Jazz is hot. For the first time since three-chord rockers took over the popular music scene five decades ago, jazz is in resurgence with those young men, and women as well. High school jazz bands are knocking out licks sweet and hot in Sherman, Denison, Pottsboro and other schools in the area, so it seems appropriate that a new opportunity to further their musical education is coming to town.
There are a dozen or so books on the shelf behind White’s desk in his office in the DSH Athletic office building. Churchill on Leadership is up there, so is Winning Maxims, but there is nothing about football, nothing about the Xs and Os of the game.
“The Xs and Os are a lot less than what people think they are,” he said. “The first thing I ask a coach in an interview is, ‘Why do you like coaching?’ The answer I want to hear is that they like kids. That’s the most important thing.
Every region of the country seems to take a perverse pride in its own brand of nasty weather. “If you don’t like the weather in (Texas, Georgia, Maine, Wyoming—you fill in the blank) just come back tomorrow.” People love to boast of their triumph over adversity. “Why, it was so cold, the firemen just turned on the hose and then shinnied down the icicle that was formed.” It also is axiomatic that however bad it is now, it was worse back when. “Hot? Why back in the summer of (insert preferred year here), it was so hot that folks were baking cakes on the screened-in porch.”
“It’s an oversize, triple-thick lounge towel,” explained Cliff Prescott of Dallas and Lake Texoma. He is the man behind the big—no, make that fat—towel. “It’s big enough to stretch over a chaise lounge. The towels are one meter by two meters.” That’s three feet, three inches by six feet six inches, for those who don’t do metric. Most beach towels are about thirty-six inches by twenty-four inches, only slightly larger than a bath towel.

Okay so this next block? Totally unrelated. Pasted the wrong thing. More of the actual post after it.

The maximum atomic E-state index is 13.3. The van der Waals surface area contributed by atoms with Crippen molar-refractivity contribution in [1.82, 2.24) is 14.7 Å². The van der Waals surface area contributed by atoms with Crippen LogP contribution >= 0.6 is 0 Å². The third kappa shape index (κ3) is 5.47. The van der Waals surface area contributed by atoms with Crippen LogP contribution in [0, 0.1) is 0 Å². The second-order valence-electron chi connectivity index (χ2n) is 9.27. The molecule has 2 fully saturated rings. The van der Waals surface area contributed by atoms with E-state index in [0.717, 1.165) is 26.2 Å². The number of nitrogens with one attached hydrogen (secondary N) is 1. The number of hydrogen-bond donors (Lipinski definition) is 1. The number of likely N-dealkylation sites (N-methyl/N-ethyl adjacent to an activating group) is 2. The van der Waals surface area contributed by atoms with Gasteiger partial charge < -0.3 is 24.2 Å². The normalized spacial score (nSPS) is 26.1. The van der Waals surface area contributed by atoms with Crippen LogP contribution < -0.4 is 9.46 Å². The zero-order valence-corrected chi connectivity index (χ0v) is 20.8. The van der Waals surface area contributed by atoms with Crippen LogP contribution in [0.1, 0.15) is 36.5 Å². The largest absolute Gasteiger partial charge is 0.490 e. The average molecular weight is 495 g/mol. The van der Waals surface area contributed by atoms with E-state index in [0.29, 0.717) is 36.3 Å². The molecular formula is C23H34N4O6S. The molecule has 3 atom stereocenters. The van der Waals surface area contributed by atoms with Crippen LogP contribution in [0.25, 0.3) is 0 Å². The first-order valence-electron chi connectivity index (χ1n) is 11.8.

An average man of 180 pounds has about 10 to 11.5 pints of blood in his body, the average woman, a little less. If you live at high altitudes, you have more blood, as much as 4.7 pints more. A greater volume is needed as the air at higher altitudes holds less oxygen. A new-born baby weighing eight pounds only has about eight ounces of blood.
Pearl Harbor moved everything, including the training schedules, up a notch or two. The first class of flight cadets arrived on December 16. The eighty-one would be airmen started training on December 22. On February 20, 1942, the field recorded its first fatalities with a crash that killed Cadet Quinto Perkins and instructor Cyril Van Valkenberg. The first class graduated three days later, moving on to advanced training at another base. That February 23 also saw the dedication of the field and the Grayson Basic Flying School officially became Perrin Field.
Think sorority and the immediate image is a college campus, Greek letters over the entrance of a white columned house, and young women off to the prom. That may be the image, but it is not necessarily the reality.
Kent Black was the first CEO of the United Space Alliance, a joint venture between Rockwell International and Lockheed Martin formed in 1996 at the behest of NASA to consolidate Space Shuttle programs under one prime contractor. Not bad for a farm boy from Illinois with a yen for electronics.
After more than 500 shows, Dennis McCuistion and Niki Nicastro still do programs about “…things that matter, people who care…”.
There is a wire-mesh business-card holder on Brad Underwood’s desk in his office at the TAPS headquarters in Sherman. The cards in the holder face Underwood’s chair. “Most of the people who come in here already know who I am,” he said. The real purpose of the holder is to support a button attached to the back, facing the visitor. It reads, “But we’ve always done it this way,” in the middle of a circle with a slash, the international shorthand for “don’t.”